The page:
“What is this plane?” said Phaedriel, in the purest tenor voice that Vhostym had ever heard.
“You are on a plane of my own devising,” Vhostym answered.
The celestial made no response, only fixed his eyes on Vhostym. A lesser being would have recoiled at the force emitted by those orbs, but Vhostym answered the deva’s stare with one of his own.
“What type of creature are you?” the deva asked at last. “Neither Githyanki nor Githzerai, but … similar.”
Vhostym replied, “I am nothing that you have encountered before, celestial. Nor will you encounter my kind again.”
The deva heard the threat in that last and his brow furrowed.
“We are not enemies, creature,” the celestial said.
He closed his eyes briefly and attempted to cast a spell, likely a divination or sending, but the casting failed, as Vhostym had known it would. The deva opened his eyes.
“Your binding prevents me the use of any magic,” the deva observed.
Vhostym did not bother to reply.
“What do you want of me then, creature?” the deva asked.
Vhostym saw no reason to lie.
“I want all of you, celestial,” he answered. “You will not leave this plane.”
Positive energy, a manifestation of the celestial’s anger, flared in a rosy-colored halo around the deva’s bald head. His downy wings fluttered in agitation.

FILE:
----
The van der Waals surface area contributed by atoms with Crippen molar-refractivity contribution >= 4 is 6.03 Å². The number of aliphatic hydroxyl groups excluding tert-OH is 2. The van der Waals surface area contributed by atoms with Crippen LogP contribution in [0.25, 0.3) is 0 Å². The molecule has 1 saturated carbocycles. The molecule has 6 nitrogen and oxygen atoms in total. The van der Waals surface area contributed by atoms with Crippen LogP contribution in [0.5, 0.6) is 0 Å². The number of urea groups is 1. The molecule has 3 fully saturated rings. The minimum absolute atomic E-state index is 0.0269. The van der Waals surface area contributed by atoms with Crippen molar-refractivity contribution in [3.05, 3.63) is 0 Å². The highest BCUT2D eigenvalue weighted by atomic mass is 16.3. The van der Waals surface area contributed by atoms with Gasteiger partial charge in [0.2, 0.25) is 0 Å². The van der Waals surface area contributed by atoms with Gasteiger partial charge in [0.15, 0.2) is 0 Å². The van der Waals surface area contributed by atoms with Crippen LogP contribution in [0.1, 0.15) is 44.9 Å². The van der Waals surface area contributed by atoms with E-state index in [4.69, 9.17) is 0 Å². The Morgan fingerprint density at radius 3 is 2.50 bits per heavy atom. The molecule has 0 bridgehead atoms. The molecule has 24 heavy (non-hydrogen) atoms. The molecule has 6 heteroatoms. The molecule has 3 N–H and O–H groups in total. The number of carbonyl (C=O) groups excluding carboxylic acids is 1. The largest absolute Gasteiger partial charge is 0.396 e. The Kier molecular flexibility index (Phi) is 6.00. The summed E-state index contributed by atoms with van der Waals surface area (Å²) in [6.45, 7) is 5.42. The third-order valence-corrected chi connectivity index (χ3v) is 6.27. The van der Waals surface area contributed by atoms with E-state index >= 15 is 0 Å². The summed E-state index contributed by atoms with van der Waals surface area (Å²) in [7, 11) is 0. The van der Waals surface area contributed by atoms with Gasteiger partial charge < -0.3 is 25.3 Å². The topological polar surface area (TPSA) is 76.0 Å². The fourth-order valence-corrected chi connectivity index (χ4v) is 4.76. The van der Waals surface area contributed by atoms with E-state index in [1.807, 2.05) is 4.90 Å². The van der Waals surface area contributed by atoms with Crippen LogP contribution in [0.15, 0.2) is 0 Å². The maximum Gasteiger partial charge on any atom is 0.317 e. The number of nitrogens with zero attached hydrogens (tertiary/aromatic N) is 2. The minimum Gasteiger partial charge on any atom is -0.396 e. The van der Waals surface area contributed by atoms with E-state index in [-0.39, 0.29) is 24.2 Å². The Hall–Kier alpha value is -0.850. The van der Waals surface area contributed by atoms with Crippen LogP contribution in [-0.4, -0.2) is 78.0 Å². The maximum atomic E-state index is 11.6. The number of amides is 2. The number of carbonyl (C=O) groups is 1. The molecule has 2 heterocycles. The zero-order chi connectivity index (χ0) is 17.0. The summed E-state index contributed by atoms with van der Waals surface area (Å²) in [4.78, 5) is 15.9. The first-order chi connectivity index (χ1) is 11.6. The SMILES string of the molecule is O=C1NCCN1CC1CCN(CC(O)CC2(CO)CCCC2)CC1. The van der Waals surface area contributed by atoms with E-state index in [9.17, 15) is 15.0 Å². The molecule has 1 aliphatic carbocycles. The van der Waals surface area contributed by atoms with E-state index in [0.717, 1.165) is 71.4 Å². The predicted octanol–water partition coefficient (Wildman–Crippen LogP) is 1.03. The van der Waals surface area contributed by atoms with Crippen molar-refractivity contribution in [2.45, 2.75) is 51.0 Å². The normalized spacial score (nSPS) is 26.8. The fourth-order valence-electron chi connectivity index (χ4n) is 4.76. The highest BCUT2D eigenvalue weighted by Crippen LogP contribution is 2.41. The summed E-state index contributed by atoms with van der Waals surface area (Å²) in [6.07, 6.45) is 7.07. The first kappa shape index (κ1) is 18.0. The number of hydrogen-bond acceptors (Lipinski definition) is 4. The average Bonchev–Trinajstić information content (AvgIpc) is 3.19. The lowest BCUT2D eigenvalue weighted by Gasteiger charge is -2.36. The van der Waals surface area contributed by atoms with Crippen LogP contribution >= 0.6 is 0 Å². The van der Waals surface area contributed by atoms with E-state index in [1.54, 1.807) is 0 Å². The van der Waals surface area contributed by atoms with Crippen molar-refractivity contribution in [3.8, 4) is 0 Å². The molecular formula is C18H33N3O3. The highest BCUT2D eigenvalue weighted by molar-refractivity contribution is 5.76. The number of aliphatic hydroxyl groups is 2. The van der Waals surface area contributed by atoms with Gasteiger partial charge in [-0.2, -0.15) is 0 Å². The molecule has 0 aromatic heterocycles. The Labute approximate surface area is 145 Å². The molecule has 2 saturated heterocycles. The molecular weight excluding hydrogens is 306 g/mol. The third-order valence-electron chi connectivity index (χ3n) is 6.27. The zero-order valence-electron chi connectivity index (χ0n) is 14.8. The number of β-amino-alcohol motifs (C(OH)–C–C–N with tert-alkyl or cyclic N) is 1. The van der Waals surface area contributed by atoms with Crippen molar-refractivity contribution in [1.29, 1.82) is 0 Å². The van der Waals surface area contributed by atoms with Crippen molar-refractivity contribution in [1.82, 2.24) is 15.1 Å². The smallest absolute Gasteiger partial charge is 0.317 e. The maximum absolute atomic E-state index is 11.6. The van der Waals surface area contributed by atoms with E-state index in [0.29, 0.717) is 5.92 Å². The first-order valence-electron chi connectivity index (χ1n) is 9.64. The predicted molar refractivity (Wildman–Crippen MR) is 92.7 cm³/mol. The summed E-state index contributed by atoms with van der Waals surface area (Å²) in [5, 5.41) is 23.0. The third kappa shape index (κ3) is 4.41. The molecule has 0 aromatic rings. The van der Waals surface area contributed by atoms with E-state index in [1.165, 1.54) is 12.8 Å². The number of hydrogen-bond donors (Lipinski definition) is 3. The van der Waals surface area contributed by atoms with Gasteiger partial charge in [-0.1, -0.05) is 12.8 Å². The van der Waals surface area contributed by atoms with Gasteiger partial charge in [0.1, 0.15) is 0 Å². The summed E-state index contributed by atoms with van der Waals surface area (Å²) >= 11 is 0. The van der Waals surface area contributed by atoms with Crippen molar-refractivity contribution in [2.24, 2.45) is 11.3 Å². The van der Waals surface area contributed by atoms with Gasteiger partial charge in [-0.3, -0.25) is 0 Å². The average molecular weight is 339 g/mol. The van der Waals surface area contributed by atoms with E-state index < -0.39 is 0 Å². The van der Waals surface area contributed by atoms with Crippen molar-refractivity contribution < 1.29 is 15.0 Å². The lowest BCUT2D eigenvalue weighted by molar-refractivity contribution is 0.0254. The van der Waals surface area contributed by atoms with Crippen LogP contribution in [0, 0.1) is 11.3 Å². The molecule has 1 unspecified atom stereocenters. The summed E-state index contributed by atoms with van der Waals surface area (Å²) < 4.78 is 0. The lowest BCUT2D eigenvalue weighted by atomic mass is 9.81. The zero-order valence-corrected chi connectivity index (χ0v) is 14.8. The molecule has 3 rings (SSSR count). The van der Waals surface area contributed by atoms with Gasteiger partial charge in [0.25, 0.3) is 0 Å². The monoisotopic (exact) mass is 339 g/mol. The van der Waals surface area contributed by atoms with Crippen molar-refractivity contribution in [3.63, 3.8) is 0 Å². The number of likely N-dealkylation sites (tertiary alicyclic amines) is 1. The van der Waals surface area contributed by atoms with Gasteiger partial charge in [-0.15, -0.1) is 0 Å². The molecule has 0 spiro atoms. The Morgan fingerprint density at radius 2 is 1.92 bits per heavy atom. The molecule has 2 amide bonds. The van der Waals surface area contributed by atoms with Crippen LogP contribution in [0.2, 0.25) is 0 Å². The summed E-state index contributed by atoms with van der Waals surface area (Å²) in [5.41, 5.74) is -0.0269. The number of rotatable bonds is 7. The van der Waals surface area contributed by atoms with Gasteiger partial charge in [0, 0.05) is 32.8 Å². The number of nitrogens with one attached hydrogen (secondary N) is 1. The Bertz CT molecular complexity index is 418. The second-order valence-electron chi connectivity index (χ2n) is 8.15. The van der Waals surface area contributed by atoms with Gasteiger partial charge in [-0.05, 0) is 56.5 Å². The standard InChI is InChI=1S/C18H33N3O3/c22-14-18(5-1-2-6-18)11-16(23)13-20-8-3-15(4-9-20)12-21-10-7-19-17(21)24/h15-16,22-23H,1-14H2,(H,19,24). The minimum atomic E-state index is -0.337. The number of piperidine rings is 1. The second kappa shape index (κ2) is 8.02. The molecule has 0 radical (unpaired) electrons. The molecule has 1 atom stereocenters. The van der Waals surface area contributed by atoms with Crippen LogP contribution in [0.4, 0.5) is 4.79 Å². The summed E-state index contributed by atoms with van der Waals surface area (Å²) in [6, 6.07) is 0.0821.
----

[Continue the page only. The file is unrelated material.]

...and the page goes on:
“Your confidence is unwarranted,” the deva said.
Vhostym did not bother to correct the celestial’s misapprehension.
“I will fight you,” said the deva as he took up his mace.
“It will not avail you,” replied Vhostym, waving a hand dismissively. “You could not harm me even if you were free of the binding.”
“Allies will seek me,” Phaedriel said. “They will avenge me should I come to harm.”
“They will not find you,” replied Vhostym. “And even if they could find you, they would dare not come.”
Nothing short of a god would risk confrontation with Vhostym. In his time, he had single-handedly slain flights of dragons, annihilated entire faiths, left worlds in flame behind him. But he had been young then, and rash.
“You belong to me now, Phaedriel,” Vhostym said. “But fear not. Others of your kind will join you. You will not die alone.”
“Why?” the deva asked.
The radiance from his skin dimmed somewhat, and Vhostym almost smiled. He too had asked such questions once. Only after millennia of existence had he finally realized that the question had no meaning. The multiverse was infinite, unforgiving, and random. There was no why, not in the sense that the deva meant.
“Because I will it,” he answered. “Will is the only why in the multiverse.”